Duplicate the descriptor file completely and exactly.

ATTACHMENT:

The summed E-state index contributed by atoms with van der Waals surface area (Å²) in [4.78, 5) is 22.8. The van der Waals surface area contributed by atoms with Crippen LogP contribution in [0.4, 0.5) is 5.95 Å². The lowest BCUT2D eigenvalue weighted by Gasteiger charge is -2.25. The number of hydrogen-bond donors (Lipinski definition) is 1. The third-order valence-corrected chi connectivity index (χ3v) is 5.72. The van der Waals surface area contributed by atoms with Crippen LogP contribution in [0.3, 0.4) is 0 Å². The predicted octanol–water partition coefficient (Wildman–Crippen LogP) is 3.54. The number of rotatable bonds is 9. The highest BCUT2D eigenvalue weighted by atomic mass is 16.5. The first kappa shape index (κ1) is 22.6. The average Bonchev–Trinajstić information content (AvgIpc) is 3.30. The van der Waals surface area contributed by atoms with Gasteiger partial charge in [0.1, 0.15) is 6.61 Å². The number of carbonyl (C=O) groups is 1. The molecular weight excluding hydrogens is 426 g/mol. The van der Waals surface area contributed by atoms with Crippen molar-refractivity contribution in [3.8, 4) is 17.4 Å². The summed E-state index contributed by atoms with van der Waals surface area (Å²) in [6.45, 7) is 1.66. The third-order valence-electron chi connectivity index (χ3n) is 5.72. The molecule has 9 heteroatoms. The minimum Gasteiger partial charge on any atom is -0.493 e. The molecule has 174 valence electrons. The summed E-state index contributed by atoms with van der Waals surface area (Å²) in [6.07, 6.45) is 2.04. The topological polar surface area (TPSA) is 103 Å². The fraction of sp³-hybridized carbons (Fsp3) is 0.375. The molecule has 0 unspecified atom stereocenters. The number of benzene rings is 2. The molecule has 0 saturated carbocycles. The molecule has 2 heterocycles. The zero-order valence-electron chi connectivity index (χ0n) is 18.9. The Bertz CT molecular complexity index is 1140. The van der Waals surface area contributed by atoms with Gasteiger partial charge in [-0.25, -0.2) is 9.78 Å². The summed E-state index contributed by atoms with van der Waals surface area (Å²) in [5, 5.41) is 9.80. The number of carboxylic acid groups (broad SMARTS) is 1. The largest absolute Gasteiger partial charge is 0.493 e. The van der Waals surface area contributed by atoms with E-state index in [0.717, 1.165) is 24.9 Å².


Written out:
The summed E-state index contributed by atoms with van der Waals surface area (Å²) in [4.78, 5) is 22.8. The van der Waals surface area contributed by atoms with Crippen LogP contribution in [0.4, 0.5) is 5.95 Å². The lowest BCUT2D eigenvalue weighted by Gasteiger charge is -2.25. The number of hydrogen-bond donors (Lipinski definition) is 1. The third-order valence-corrected chi connectivity index (χ3v) is 5.72. The van der Waals surface area contributed by atoms with Crippen LogP contribution in [0.3, 0.4) is 0 Å². The predicted octanol–water partition coefficient (Wildman–Crippen LogP) is 3.54. The number of rotatable bonds is 9. The highest BCUT2D eigenvalue weighted by atomic mass is 16.5. The first kappa shape index (κ1) is 22.6. The average Bonchev–Trinajstić information content (AvgIpc) is 3.30. The van der Waals surface area contributed by atoms with Gasteiger partial charge in [0.1, 0.15) is 6.61 Å². The number of carbonyl (C=O) groups is 1. The molecular weight excluding hydrogens is 426 g/mol. The van der Waals surface area contributed by atoms with Crippen molar-refractivity contribution in [3.8, 4) is 17.4 Å². The summed E-state index contributed by atoms with van der Waals surface area (Å²) in [6.45, 7) is 1.66. The third-order valence-electron chi connectivity index (χ3n) is 5.72. The molecule has 9 heteroatoms. The minimum Gasteiger partial charge on any atom is -0.493 e. The molecule has 174 valence electrons. The summed E-state index contributed by atoms with van der Waals surface area (Å²) in [6.07, 6.45) is 2.04. The topological polar surface area (TPSA) is 103 Å². The fraction of sp³-hybridized carbons (Fsp3) is 0.375. The molecule has 0 unspecified atom stereocenters. The number of benzene rings is 2. The molecule has 0 saturated carbocycles. The molecule has 2 heterocycles. The zero-order valence-electron chi connectivity index (χ0n) is 18.9. The Bertz CT molecular complexity index is 1140. The van der Waals surface area contributed by atoms with Gasteiger partial charge in [-0.25, -0.2) is 9.78 Å². The summed E-state index contributed by atoms with van der Waals surface area (Å²) in [5, 5.41) is 9.80. The number of carboxylic acid groups (broad SMARTS) is 1. The largest absolute Gasteiger partial charge is 0.493 e. The van der Waals surface area contributed by atoms with E-state index in [0.717, 1.165) is 24.9 Å².